# Arf Invariant - The Arf Invariant in Topology - Examples

Examples

• Let be a compact, connected, oriented 2-dimensional manifold, i.e. a surface, of genus such that the boundary is either empty or is connected. Embed in, where . Choose a framing of M, that is a trivialization of the normal (m-2)-plane vector bundle. (This is possible for, so is certainly possible for ). Choose a symplectic basis for . Each basis element is represented by an embedded circle . The normal (m-1)-plane vector bundle of has two trivializations, one determined by a standard framing of a standard embedding and one determined by the framing of M, which differ by a map i.e. an element of for . This can also be viewed as the framed cobordism class of with this framing in the 1-dimensional framed cobordism group, which is generated by the circle with the Lie group framing. The isomorphism here is via the Pontrjagin-Thom construction.) Define to be this element. The Arf invariant of the framed surface is now defined

Note that, so we had to stabilise, taking to be at least 4, in order to get an element of . The case is also admissible as long as we take the residue modulo 2 of the framing.

• The Arf invariant of a framed surface detects whether there is a 3-manifold whose boundary is the given surface which extends the given framing. This is because does not bound. represents a torus with a trivialisation on both generators of which twists an odd number of times. The key fact is that up to homotopy there are two choices of trivialisation of a trivial 3-plane bundle over a circle, corresponding to the two elements of . An odd number of twists, known as the Lie group framing, does not extend across a disc, whilst an even number of twists does. (Note that this corresponds to putting a spin structure on our surface.) Pontrjagin used the Arf invariant of framed surfaces to compute the 2-dimensional framed cobordism group, which is generated by the torus with the Lie group framing. The isomorphism here is via the Pontrjagin-Thom construction.
• Let be a Seifert surface for a knot, which can be represented as a disc with bands attached. The bands will typically be twisted and knotted. Each band corresponds to a generator . can be represented by a circle which traverses one of the bands. Define to be the number of full twists in the band modulo 2. Suppose we let bound, and push the Seifert surface into, so that its boundary still resides in . Around any generator, we now have a trivial normal 3-plane vector bundle. Trivialise it using the trivial framing of the normal bundle to the embedding for 2 of the sections required. For the third, choose a section which remains normal to, whilst always remaining tangent to . This trivialisation again determines an element of, which we take to be . Note that this coincides with the previous definition of .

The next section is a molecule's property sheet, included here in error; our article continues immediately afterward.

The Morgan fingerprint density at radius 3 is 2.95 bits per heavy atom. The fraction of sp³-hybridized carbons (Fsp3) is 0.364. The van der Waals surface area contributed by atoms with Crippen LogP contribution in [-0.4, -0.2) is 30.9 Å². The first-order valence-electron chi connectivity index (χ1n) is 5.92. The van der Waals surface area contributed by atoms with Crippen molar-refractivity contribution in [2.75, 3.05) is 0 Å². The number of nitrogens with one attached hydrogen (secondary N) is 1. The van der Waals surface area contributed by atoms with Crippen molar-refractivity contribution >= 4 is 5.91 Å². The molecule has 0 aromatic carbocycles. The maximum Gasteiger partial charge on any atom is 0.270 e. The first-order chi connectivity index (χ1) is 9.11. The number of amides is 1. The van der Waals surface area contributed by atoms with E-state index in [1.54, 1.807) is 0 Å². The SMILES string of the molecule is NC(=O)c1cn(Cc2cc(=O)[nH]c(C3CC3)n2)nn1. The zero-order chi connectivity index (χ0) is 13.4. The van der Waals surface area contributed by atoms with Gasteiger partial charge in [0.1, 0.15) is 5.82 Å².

• The Arf invariant of a knot is defined via its Seifert surface. It is independent of the choice of Seifert surface (The basic surgery change of S-equivalence, adding/removing a tube, adds/deletes a direct summand), and so is a knot invariant. It is additive under connected sum, and vanishes on slice knots, so is a knot concordance invariant.
• The intersection form on the 2k+1-dimensional -coefficient homology of a framed 4k+2-dimensional manifold M has a quadratic refinement, which depends on the framing. For and represented by an embedding the value is 0 or 1, according as to the normal bundle of is trivial or not. The Kervaire invariant of the framed 4k+2-dimensional manifold M is the Arf invariant of the quadratic refinement on . The Kervaire invariant is a homomorphism on the 4k+2-dimensional stable homotopy group of spheres. The Kervaire invariant can also be defined for a 4k+2-dimensional manifold M which is framed except at a point.
• In surgery theory, for any -dimensional normal map there is defined a nonsingular quadratic form on the -coefficient homology kernel
refining the homological intersection form . The Arf invariant of this form is the Kervaire invariant of (f,b). In the special case this is the Kervaire invariant of M. The Kervaire invariant features in the classification of exotic spheres by Kervaire and Milnor, and more generally in the classification of manifolds by surgery theory. Browder defined using functional Steenrod squares, and Wall defined using framed immersions. The quadratic enhancement crucially provides more information than : it is possible to kill x by surgery if and only if . The corresponding Kervaire invariant detects the surgery obstruction of in the L-group .

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